Gone: From left, Dame
Lowell Goddard, Ben Emmerson
and Elizabeth Prochaska
|The UK's biggest child abuse inquiry has suffered another loss of confidence in its leadership as a survivors' group of 600 abuse victims has withdrawn from the review – dubbed "a legal Titanic".
Shirley Oaks Survivors Association, which represents victims who lived in children's homes run by Lambeth Council, says the inquiry has stumbled from "crisis to crisis", labelling it an "unpalatable circus".
The treatment of children in care in Lambeth, south London, during the second half of the 20th century is one of 13 areas the Independent Inquiry into Child Sexual Abuse (IICSA) is due to look at.
The claim a large paedophile network infiltrated children's homes in the area is one of the first the inquiry will investigate, with the Shirley Oaks group due to have been a "core participant" in the process.
However, in a strongly-worded statement to the BBC, the group described the IICSA as a "botch job" in need of a drastic overhaul.
On Wednesday (November 16) at Prime Minister's Questions (PMQs), Theresa May said she had "full confidence" in its leadership but the group but the group claimed the inquiry's chair – former social worker Professor Alexis Jay – is planning nothing more than a social work talk shop, which it says will achieve nothing.
The Shirley Oaks Survivors Association, which has repeatedly threatened to withdraw in the past, is planning to publish the results of its own investigation.
It says the Home Office, which sponsors the inquiry and provided some of its staff, had a role in covering up abuse in the past.
Professor Jay, who led the independent inquiry into child sexual exploitation in Rotherham, was named as the fourth chair of the inquiry in August.
The inquiry has been beset by difficulties since it was set up in July 2014 by then Home Secretary Mrs May to investigate allegations made against local authorities, religious organisations, the armed forces and public and private institutions in England and Wales, as well as people in the public eye.
Three chairwomen – former president of the High Court Family Division Baroness Butler-Sloss; her replacement, leading lawyer Dame Fiona Woolf; and Justice Goddard, a New Zealand high court judge – have already stood down.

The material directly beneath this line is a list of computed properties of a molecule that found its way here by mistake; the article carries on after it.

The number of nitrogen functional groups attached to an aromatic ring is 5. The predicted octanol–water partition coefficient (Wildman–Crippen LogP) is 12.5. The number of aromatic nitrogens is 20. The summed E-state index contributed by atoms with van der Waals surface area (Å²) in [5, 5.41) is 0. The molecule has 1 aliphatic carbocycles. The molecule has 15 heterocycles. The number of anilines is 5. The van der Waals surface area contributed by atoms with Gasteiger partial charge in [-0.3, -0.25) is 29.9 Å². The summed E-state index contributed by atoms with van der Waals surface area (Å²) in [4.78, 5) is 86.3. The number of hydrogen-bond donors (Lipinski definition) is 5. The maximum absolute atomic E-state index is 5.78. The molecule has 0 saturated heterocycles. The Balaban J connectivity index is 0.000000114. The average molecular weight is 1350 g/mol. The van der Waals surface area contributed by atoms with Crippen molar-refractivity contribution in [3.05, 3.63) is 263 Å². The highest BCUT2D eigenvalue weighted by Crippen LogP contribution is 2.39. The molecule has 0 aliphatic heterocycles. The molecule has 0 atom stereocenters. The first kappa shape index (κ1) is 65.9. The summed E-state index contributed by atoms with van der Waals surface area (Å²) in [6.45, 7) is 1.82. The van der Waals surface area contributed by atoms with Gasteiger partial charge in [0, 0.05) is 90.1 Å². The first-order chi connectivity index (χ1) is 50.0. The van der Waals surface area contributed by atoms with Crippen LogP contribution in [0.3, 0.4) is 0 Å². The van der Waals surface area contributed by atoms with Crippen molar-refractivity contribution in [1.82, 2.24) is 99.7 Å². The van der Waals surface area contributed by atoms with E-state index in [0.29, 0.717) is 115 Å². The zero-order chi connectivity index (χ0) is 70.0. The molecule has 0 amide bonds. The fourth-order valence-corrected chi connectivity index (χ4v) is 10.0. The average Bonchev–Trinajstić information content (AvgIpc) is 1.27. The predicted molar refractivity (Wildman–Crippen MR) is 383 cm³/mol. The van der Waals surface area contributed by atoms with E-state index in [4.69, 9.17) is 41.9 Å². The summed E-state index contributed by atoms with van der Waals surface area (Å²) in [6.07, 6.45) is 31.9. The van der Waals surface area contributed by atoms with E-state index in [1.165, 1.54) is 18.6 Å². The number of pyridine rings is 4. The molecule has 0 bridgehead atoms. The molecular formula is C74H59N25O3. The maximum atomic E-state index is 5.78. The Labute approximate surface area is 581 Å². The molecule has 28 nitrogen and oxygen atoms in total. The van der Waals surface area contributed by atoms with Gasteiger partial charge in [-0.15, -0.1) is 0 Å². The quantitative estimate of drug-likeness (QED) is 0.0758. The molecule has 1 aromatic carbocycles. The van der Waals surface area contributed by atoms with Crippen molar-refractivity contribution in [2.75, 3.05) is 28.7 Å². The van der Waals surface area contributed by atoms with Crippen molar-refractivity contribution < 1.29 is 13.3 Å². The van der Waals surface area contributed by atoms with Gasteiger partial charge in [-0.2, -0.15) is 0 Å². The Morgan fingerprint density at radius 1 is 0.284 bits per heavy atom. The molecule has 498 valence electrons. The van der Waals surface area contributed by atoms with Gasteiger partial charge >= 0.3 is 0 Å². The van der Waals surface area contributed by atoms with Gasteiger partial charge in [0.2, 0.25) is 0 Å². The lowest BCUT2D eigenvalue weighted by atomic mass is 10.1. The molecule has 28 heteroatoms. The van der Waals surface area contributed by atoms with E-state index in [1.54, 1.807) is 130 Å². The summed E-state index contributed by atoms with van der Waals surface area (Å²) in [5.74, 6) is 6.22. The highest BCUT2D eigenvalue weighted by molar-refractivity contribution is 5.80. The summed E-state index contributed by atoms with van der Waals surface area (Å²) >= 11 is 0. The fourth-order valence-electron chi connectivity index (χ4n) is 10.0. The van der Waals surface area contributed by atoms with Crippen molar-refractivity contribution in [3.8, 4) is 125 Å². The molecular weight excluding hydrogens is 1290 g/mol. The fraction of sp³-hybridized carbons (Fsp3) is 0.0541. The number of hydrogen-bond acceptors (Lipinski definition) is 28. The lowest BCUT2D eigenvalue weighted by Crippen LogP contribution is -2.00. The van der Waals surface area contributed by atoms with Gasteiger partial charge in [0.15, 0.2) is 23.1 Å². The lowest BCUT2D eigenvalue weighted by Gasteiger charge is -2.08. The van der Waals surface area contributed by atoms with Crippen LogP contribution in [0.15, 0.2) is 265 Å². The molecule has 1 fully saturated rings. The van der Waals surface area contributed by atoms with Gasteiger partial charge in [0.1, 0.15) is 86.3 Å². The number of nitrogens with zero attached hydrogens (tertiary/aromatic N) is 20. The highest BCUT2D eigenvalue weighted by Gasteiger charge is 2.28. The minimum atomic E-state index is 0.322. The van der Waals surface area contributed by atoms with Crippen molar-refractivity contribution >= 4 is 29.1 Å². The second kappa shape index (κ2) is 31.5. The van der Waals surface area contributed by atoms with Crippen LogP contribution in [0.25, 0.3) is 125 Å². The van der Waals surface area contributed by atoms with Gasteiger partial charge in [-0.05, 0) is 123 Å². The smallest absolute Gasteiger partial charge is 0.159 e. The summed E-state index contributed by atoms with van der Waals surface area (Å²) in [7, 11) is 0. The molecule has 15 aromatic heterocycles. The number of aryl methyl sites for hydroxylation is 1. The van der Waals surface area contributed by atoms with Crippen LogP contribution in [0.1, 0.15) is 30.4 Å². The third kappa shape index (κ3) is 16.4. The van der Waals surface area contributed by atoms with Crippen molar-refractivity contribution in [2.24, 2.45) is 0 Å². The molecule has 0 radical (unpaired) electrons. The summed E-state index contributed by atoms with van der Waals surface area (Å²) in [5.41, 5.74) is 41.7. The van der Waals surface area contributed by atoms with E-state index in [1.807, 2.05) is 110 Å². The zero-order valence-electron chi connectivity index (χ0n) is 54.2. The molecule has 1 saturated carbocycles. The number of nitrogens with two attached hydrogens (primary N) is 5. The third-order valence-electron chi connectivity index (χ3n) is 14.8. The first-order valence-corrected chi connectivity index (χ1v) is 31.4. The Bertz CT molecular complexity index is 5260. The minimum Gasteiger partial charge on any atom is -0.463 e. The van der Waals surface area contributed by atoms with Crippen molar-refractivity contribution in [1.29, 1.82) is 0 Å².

On Tuesday (November 15), Professor Aileen McColgan became the seventh lawyer to quit the panel amid serious concerns about the competency of Professor Jay. She was leading inquiries into child abuse in the Anglican and Catholic churches.
Last month, Ben Emmerson QC, the most senior lawyer on the inquiry, resigned, while it emerged Elizabeth Prochaska – the inquiry's second most senior lawyer – had also stepped down in September.
This week it was announced the inquiry has also delayed hearings into how child sex allegations against the late Labour peer Lord Janner were handled. A spokesperson said this was to allow police and the Independent Police Complaints Commission to continue separate investigations.
The inquiry has defended its stance as "absolutely committed" to the case and said it took the decision to avoid "potential issues around witness overlap".
But Lord Janner’s son Daniel, a criminal QC, said: “They are fighting like ferrets on the deck of a legal Titanic which has now hit the rocks. It is not fit for purpose.
“The strand in relation to my late father, who is innocent, is a macabre injustice.”
The Labour Party has said the whole abuse inquiry is now facing a "crisis of credibility".
However, addressing concerns about the inquiry at this week's PMQs, Theresa May said: "Having seen the work that Professor Alexis Jay has done in the Rotherham inquiry that she undertook I have absolute confidence in her ability to undertake this inquiry."
She said it was the victims and survivors "that we must always keep at the forefront of our minds".